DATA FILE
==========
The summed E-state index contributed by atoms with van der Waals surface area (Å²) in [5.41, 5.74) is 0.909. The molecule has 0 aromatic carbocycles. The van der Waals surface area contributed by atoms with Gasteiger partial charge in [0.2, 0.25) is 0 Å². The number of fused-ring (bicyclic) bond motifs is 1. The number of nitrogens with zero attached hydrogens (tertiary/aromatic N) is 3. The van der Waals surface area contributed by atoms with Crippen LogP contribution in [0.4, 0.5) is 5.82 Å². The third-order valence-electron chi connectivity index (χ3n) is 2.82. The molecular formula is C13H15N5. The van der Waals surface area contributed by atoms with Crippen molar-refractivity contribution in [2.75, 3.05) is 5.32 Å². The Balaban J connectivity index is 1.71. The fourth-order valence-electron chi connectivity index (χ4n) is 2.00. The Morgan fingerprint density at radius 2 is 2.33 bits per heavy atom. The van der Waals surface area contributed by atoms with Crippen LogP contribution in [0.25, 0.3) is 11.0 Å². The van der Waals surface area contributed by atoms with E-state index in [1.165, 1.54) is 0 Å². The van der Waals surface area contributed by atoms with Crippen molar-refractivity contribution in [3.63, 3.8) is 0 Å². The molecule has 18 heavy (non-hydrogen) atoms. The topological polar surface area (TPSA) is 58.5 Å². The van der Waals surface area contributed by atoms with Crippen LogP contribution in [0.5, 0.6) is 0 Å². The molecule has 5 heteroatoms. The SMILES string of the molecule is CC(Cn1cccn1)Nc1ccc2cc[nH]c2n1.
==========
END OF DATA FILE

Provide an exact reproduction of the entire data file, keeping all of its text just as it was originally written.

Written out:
The summed E-state index contributed by atoms with van der Waals surface area (Å²) in [5.41, 5.74) is 0.909. The molecule has 0 aromatic carbocycles. The van der Waals surface area contributed by atoms with Gasteiger partial charge in [0.2, 0.25) is 0 Å². The number of fused-ring (bicyclic) bond motifs is 1. The number of nitrogens with zero attached hydrogens (tertiary/aromatic N) is 3. The van der Waals surface area contributed by atoms with Crippen LogP contribution in [0.4, 0.5) is 5.82 Å². The third-order valence-electron chi connectivity index (χ3n) is 2.82. The molecular formula is C13H15N5. The van der Waals surface area contributed by atoms with Crippen molar-refractivity contribution in [2.75, 3.05) is 5.32 Å². The Balaban J connectivity index is 1.71. The fourth-order valence-electron chi connectivity index (χ4n) is 2.00. The Morgan fingerprint density at radius 2 is 2.33 bits per heavy atom. The van der Waals surface area contributed by atoms with Crippen LogP contribution in [0.25, 0.3) is 11.0 Å². The van der Waals surface area contributed by atoms with E-state index in [1.165, 1.54) is 0 Å². The van der Waals surface area contributed by atoms with Crippen molar-refractivity contribution in [3.63, 3.8) is 0 Å². The molecule has 18 heavy (non-hydrogen) atoms. The topological polar surface area (TPSA) is 58.5 Å². The van der Waals surface area contributed by atoms with Crippen LogP contribution in [0.5, 0.6) is 0 Å². The molecule has 5 heteroatoms. The SMILES string of the molecule is CC(Cn1cccn1)Nc1ccc2cc[nH]c2n1.